So if you ask me what Good Friday means, I could wax eloquent on the Easter story but the Easter story is what defines my whole life not just one weekend. There is actually something else that stirs my heart with gratitude along side the Easter story on Good Friday and it is the Good Friday appeal. Each year in Victoria, Channel 7 runs the Good Friday appeal. I know it’s not a very spiritual way of looking at Easter but for us Mazeys, it has a way of reminding us of a time in our lives when the Royal Children’s Hospital had a part to play in our journey of faith.
As a brand new parent I was about to be thrown into a place that wasn’t written about in any text book or talked about in a pre- parenting class and even if facebook had been available I doubt any of my friends would have known how to help me. I would like to think that I was the hero in this story but not so.
God really does want the glory.
(For part 1 of this blog, check out my last blog here http://daretoflourish.wordpress.com/2013/03/19/strong-faith-vs-pretend-faith/)
At my first appointment with the physio I was pretty optimistic. I tend to be pretty optimistic about most things in life and it has helped me deal with many things throughout my life. The weight of optimism is a light and easy weight that I now find easy to lift. Optimism is not an easy choice but a necessary choice that I have learnt to intentionally use, develop and build throughout my life. I am intentional about pushing away the weight of pessimism, negativity, doubt, unbelief, cynicism or anything else that robs me of confidence. Hebrews 10 clearly challenges us with this instruction…. ‘ do not throw away your confidence for it will be rewarded’. Anything that is going to rob me of confidence must be pushed away and anything that will help me hold my confidence must be pulled in and held onto. So optimism is like a weight bearing exercise. I must choose it. It helps me bring muscle definition to my confidence ‘muscles’. Optimism is not faith but it is a weight that helps activate my faith and make it stronger. But optimism wasn’t going to be enough to get me through this.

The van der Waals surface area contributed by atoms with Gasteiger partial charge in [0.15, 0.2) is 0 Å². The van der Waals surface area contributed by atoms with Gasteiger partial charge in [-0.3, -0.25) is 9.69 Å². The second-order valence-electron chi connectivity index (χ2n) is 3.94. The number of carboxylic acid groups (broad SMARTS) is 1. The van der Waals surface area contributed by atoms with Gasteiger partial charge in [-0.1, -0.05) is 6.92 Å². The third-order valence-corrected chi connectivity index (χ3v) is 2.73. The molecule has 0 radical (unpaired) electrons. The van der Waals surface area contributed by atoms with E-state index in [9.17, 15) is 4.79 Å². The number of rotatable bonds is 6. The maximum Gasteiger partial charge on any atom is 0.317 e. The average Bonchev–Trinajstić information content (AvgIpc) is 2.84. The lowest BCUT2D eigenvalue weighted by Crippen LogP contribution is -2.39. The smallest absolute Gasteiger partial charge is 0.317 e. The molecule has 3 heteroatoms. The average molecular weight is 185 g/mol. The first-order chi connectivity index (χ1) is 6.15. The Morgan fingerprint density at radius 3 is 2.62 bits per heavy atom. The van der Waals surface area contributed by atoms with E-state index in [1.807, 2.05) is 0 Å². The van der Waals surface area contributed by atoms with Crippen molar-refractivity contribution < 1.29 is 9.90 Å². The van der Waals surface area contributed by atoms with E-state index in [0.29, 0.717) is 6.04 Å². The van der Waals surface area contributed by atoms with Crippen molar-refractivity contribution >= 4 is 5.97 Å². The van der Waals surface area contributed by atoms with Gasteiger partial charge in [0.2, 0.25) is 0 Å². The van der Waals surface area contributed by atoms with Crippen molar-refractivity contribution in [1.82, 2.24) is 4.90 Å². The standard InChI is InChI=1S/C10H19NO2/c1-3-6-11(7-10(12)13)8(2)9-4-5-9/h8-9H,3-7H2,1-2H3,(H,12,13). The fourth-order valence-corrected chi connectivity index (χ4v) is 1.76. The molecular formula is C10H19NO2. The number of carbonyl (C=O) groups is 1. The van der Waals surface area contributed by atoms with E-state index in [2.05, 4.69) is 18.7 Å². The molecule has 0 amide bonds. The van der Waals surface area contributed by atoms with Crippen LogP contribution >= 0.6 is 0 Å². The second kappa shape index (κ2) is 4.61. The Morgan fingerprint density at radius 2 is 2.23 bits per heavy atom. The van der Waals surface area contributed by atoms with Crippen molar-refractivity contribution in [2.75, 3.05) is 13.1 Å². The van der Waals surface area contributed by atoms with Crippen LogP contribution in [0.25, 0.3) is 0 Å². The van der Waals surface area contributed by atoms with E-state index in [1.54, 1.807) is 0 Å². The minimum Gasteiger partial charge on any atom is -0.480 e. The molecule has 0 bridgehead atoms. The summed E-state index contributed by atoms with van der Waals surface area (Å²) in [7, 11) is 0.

So back to my story……
After going through a series of tests and exercises, the physio grabbed a letter off her desk and sat me down to explain her findings. As I have mentioned in my previous blog, I was expecting her to say everything was going to be fine and at worst give me some tips to help Ethan develop as he should. She started by telling me there was nothing wrong with his neck and that he didn’t have a torticolis. (There it it was …just what I thought she would say) ……but …she went on and showed me the letter she had in her hand. This letter outlined a rising incidence of positional plagiocephaly which had reached a crisis and all paediatric medical practitioners across Victoria were being asked to keep an eye out for it and should they have any concerns to get them to make contact with the Royal Children’s Hospital. She pointed out that she thought Ethan’s condition had some similarities to this condition and that we would need to see a specialist in Melbourne. What were the chances of me walking into the physio the very same week she is gets this letter. I don’t believe in coincidence but I do believe in providence.